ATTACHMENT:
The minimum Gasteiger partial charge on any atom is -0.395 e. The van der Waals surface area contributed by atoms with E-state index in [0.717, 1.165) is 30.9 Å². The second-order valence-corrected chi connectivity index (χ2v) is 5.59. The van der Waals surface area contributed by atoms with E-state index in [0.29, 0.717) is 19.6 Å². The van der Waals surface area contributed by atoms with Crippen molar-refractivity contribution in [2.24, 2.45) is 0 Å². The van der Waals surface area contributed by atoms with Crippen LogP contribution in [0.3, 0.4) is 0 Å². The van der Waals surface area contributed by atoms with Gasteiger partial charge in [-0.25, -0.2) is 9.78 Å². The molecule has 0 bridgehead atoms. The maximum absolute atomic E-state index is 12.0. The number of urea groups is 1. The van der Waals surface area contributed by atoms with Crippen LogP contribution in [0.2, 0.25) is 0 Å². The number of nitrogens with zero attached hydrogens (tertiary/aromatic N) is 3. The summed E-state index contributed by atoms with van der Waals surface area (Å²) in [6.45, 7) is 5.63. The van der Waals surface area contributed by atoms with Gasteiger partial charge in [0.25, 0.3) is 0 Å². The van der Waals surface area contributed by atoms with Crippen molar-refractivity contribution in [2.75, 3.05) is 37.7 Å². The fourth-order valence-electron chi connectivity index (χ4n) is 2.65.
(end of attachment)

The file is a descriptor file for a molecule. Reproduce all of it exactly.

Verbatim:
The minimum Gasteiger partial charge on any atom is -0.395 e. The van der Waals surface area contributed by atoms with E-state index in [0.717, 1.165) is 30.9 Å². The second-order valence-corrected chi connectivity index (χ2v) is 5.59. The van der Waals surface area contributed by atoms with E-state index in [0.29, 0.717) is 19.6 Å². The van der Waals surface area contributed by atoms with Crippen molar-refractivity contribution in [2.24, 2.45) is 0 Å². The van der Waals surface area contributed by atoms with Crippen LogP contribution in [0.3, 0.4) is 0 Å². The van der Waals surface area contributed by atoms with Gasteiger partial charge in [-0.25, -0.2) is 9.78 Å². The molecule has 0 bridgehead atoms. The maximum absolute atomic E-state index is 12.0. The number of urea groups is 1. The van der Waals surface area contributed by atoms with Crippen LogP contribution in [0.2, 0.25) is 0 Å². The number of nitrogens with zero attached hydrogens (tertiary/aromatic N) is 3. The summed E-state index contributed by atoms with van der Waals surface area (Å²) in [6.45, 7) is 5.63. The van der Waals surface area contributed by atoms with Gasteiger partial charge in [0.25, 0.3) is 0 Å². The van der Waals surface area contributed by atoms with Crippen molar-refractivity contribution in [2.75, 3.05) is 37.7 Å². The fourth-order valence-electron chi connectivity index (χ4n) is 2.65.